Long story short, we don’t stress test our banks well enough, but we are stress-testing the hell out of bank customers and investors. As I covered on Friday, a series of unfortunate events led to the largest bank run in history. Silicon Valley Bank’s customers withdrew “$4.2 billion an hour, or more than $1 million per second for ten hours straight.” By the weekend, the Feds had taken over the bank, but it was still unclear whether large account holders would ever see their money again. Startups that had tens of millions in the bank were emailing investors to say they might not make their next payroll. On Sunday, the depositors’ fears abated as federal regulators announced that SVB’s customers would have access to all their money by Monday morning. The same is not true for other stakeholders. As Janet Yellen explained, SVB and New York-based Signature Bank (another instituiton that failed this weekend) are not getting a bank bailout like the ones we saw during the last financial crisis. “Let me be clear that during the financial crisis, there were investors and owners of systemic large banks that were bailed out, and the reforms that have been put in place means that we’re not going to do that again.”

+ Just Another Manic Money: If the bank run gave the runs to SVB, the gastrointestinal contagion spread to other regional banks, their depositors, and especially their shareholders when the market opened Monday. First Republic Bank was down as much as 75% in early trading. (I bought some of their shares on Friday afternoon when I thought the stock had already been oversold. I planned to pop champagne, instead I needed to pop some Imodium.)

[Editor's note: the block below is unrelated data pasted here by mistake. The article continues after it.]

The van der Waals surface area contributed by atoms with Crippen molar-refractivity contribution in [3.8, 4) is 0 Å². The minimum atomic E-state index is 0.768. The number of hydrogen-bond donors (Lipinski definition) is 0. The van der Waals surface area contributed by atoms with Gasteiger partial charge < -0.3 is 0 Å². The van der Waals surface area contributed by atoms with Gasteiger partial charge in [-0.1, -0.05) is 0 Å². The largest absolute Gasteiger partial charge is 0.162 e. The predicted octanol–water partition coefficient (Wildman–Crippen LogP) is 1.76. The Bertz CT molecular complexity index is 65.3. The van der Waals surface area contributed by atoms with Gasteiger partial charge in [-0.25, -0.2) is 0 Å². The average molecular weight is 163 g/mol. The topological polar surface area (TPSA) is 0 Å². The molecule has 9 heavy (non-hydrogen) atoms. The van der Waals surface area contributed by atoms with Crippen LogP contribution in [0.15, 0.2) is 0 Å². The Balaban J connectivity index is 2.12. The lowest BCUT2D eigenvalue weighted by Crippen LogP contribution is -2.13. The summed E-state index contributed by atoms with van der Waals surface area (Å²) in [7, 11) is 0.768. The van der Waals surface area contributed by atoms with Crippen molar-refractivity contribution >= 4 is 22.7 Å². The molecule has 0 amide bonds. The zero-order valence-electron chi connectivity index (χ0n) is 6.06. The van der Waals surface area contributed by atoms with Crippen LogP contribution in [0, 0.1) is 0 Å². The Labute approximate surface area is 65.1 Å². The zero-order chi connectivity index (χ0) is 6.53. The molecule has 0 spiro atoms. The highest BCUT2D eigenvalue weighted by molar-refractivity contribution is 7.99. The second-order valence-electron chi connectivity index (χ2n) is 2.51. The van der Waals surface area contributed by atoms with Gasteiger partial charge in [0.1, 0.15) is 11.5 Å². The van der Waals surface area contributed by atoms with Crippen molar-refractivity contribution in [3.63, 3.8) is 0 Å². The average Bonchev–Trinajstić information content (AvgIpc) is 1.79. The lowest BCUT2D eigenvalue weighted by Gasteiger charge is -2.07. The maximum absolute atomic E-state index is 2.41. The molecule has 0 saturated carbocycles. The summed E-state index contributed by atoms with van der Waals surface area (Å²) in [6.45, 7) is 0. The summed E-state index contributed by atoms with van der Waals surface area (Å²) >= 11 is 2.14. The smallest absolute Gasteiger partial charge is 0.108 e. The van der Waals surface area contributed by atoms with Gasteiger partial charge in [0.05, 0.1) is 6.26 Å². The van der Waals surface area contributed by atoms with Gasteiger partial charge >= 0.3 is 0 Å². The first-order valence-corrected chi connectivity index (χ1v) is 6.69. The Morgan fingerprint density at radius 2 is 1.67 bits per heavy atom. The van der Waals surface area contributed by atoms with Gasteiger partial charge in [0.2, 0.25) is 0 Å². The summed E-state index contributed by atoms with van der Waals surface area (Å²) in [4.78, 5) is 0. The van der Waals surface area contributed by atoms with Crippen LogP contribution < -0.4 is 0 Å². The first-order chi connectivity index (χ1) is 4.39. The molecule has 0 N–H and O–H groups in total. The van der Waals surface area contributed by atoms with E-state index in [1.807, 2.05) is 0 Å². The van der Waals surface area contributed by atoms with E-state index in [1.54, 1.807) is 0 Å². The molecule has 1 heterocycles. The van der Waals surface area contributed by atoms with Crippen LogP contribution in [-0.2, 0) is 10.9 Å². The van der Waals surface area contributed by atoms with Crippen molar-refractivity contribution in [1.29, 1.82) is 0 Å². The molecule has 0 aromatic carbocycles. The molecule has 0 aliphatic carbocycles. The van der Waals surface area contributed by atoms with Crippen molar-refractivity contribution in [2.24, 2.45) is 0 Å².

+ “The ability of these banks to fly under the radar in the US was no accident. Greg Becker, SVB’s CEO, lobbied US officials several years ago to raise the asset threshold at which banks would be considered systemically important.” Thanks to heavy lobbying and bipartisan support, the failed Silicon Valley Bank and Signature Bank weren’t required to take the Fed’s stress tests. (Instead, the rest of us were.)

+ Elizabeth Warren’s I told you so moment in the NYT (gift article): Silicon Valley Bank Is Gone. We Know Who Is Responsible. “In the aftermath of the 2008 financial crisis, Congress passed the Dodd-Frank Act to protect consumers and ensure that big banks could never again take down the economy and destroy millions of lives. Wall Street chief executives and their armies of lawyers and lobbyists hated this law. They spent millions trying to defeat it, and, when they lost, spent millions more trying to weaken it … Banks like S.V.B. ‌— which had become the 16th largest bank in the country before regulators shut it down on Friday ‌—‌ got relief from stringent requirements, basing their claim on the laughable assertion that banks like them weren’t actually ‘big’ ‌and therefore didn’t need strong oversight.”

+ Signature Achievement? Here’s a related twist: Barney Frank, who put the Frank in the Dodd-Frank Act, is a board member of just-failed Signature Bank.

+ Here’s the latest on the mayhem from Bloomberg. (I gotta say, this investment shit was more fun when everything went up all the time and we were all geniuses.)